Proposals to reduce earnings stripping by all foreign owned firms have been seen from Ways and Means Committee Chair Dave Camp, former Senate Finance Committee Chair Max Baucus, and President Obama. (In its latest budget the administration replaced its old proposal that applied only to inverted firms to one that applies to all foreign firms.) But it is a sure bet that foreign owned multinationals will put up a spirited and effective battle to prevent themselves from getting caught up in the anti-inversion net. And if they are successful, as they were in 2004, tax reform will slow down but not stop the outmigration.

Read Comments (5)

reuben richardSep 29, 2014

Whether congress pass the tax reforms or not but we should be always ready for
the worst case. Taxes can be managed by the Tax experts.

emsig beobachterSep 29, 2014

If territorial taxes are so wonderful, why is the OECD getting dysBEPStic about
profit shifting?

Actually, it's great theater to watch OECD officials, U.S. Treasury Department
and members of Congress rail against the perfidious multinational companies who
are stripping the tax bases of the nations in which they earn huge profits;
but, at the end of the day, will do nothing but apply another band aid. There
should be a category of EMMYs for best performance for a member of Congress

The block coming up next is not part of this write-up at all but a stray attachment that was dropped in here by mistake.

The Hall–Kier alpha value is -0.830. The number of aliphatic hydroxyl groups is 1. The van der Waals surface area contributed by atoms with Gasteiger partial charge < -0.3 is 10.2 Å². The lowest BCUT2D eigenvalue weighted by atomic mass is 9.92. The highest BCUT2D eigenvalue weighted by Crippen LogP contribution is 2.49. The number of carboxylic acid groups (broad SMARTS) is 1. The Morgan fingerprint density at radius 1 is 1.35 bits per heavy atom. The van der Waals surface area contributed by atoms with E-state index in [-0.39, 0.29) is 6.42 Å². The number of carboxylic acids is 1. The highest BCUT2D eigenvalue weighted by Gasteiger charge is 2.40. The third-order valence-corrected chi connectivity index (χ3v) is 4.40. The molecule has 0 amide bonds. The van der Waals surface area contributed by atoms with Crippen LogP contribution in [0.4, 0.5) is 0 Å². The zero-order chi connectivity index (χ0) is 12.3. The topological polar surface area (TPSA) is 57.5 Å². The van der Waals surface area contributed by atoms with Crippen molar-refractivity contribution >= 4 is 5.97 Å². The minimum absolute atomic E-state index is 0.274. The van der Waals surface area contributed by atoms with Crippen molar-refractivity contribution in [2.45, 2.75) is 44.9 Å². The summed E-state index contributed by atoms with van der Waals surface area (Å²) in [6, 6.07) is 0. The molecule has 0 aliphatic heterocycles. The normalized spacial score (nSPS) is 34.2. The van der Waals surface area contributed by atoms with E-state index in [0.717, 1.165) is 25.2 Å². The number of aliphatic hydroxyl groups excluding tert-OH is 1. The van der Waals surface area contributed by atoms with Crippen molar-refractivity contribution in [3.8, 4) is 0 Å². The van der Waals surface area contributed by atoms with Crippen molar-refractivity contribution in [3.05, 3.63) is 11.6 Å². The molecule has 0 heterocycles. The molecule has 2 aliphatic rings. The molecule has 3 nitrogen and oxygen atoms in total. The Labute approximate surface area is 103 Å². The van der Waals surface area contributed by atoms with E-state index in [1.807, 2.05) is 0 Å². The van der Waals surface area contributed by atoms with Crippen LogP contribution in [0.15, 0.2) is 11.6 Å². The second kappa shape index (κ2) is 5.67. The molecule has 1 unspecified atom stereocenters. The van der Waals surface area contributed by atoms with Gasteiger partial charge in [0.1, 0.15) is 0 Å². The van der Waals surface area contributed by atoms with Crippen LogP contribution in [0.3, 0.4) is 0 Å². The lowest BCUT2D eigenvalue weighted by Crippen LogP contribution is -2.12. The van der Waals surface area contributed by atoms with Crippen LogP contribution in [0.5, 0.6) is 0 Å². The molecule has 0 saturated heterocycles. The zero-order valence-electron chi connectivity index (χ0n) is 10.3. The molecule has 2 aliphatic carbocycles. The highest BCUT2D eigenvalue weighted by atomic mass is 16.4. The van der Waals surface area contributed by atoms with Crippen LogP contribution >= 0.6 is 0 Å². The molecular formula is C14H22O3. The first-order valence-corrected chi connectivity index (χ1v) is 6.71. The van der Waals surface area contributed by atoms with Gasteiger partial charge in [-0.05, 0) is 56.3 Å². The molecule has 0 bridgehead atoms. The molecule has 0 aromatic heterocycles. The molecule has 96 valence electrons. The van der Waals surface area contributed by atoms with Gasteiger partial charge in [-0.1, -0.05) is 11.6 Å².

feigning outrage at earnings stripping.

Brian Dooley, CPA, MBTSep 30, 2014

I am seeing EU and UK firms planning on the worst case.

They are picking Canada (with them using NAFTA) over the U.S.

Canada has a better tax rate and a better research tax credit.

Also for private companies, there is no estate taxes.

Michael KarlinSep 30, 2014

One interesting problem that is not getting any attention during all the hubbub about large multinationals inverting is how the current U.S. tax system make it so very unattractive for closely held business to do business abroad, especially in countries with which we do not have an income tax treaty. The problem is that individuals are generally not permitted indirect credits. To get credit for foreign tax paid by the companies they set up abroad, they have to check the box. So, compared to how a U.S. corporation is treated, an S corporation, an LLC or a partnership, the vehicle of choice for the vast majority of closely held businesses, must choose between deferral with no foreign tax credits (except for foreign dividend withholding tax, a dying
breed) or no deferral in order to make use of foreign tax credits.

Below the radar screen are thousands of closely held businesses that are expanding abroad and facing effective tax rates of well in excess of 50% on
fully distributed income, after taking into account state taxes and the Affordable Care Act tax that is paid by individuals but not corporations.

Another problem for smaller businesses is that the fully panoply of U.S. rules apply to them from dollar one - section 367, transfer pricing, Subpart F, PFIC taxation of their joint ventures if they don't watch out, foreign currency adjustments, and on and on. Compare that to the U.K., where full transfer
rules don't kick in until enterprises have a turnover of 43m Euro and 250 staff.

We keep hearing about how small businesses are the engine of growth, but we ought to think a moment or two about how are international tax rules impose crushing substantive and compliance burdens on such businesses.

edmund dantesSep 30, 2014

Thank you, Michael Karlin, I did not know that.